Dark Surrealist Art

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The concept of dark surrealist art has been a major aspect of surrealist work from its very beginnings. Surrealism (or “above realism”) has its dark roots in the aftermath of World War I and the Dadaist’s response. Its outlook was an anti-rational, apolitical and social response to a world that allowed a horrific disregard for humanity. Whatever the reason surrealists rejected any degree of rational explanation. Instead they embraced chaos and unconscious desires, and Freud’s theory of psychoanalysis. Surrealists believed that the adoption of these principles would help in discovering the true world – through the unconscious mind and interpretation of dreams. So what does this mean for dark surrealist art?

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The Eye of Silence, Max Ernst, 1943-44

Psychoanalytic desires and unconscious thought was central to producing surrealist art. Chaos, unconscious desires, the interpretations of dreams, our repressed desires were important to their works. These superior thoughts and processes trumped all rational thought. No longer shackled by society and its rules, surrealists were free to tap into their unconscious and paint whatever floated to the top. The unconscious meant that artists could tap into the sexual and violent thoughts and desires that were otherwise repressed. This often meant that works had dark surrealist themes, and overtones, in the artworks of these early painters.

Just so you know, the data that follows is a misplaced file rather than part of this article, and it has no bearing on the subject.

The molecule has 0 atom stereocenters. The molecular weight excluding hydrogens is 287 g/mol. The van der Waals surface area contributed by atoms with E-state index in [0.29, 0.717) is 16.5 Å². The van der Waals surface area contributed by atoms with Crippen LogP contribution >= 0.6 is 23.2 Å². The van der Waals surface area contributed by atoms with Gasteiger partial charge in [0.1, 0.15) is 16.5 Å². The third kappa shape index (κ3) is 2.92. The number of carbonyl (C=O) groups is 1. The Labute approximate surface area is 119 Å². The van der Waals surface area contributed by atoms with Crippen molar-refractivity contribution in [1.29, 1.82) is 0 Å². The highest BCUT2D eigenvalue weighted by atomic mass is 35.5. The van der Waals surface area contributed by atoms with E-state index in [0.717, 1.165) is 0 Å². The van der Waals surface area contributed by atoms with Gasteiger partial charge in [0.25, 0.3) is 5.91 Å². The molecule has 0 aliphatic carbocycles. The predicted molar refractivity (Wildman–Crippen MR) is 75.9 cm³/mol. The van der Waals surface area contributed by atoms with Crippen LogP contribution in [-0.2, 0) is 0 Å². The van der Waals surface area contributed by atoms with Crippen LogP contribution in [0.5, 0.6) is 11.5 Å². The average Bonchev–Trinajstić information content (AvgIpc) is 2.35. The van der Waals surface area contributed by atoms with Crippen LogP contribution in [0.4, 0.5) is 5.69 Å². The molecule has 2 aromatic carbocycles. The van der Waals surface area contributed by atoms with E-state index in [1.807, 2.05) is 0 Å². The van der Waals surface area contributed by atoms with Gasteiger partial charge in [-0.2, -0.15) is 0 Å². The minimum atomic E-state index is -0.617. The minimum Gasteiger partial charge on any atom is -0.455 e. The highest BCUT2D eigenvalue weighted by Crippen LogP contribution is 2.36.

Freud’s interpretation of Dreams influenced surrealist work and still does. It legitimized the use of dreams and the secrets our unconscious hold. Surrealist artists painted dark themes of fantasy, violence and desire. As a result, artists painted works that forced viewers to think, without providing them with a definitive answer.

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The Persistence of Memory, Salvador Dali, 1931

Characteristics to look for:

Certain characteristics can be found in almost all surrealist work. When engaging with dark surrealist art always consider their use of: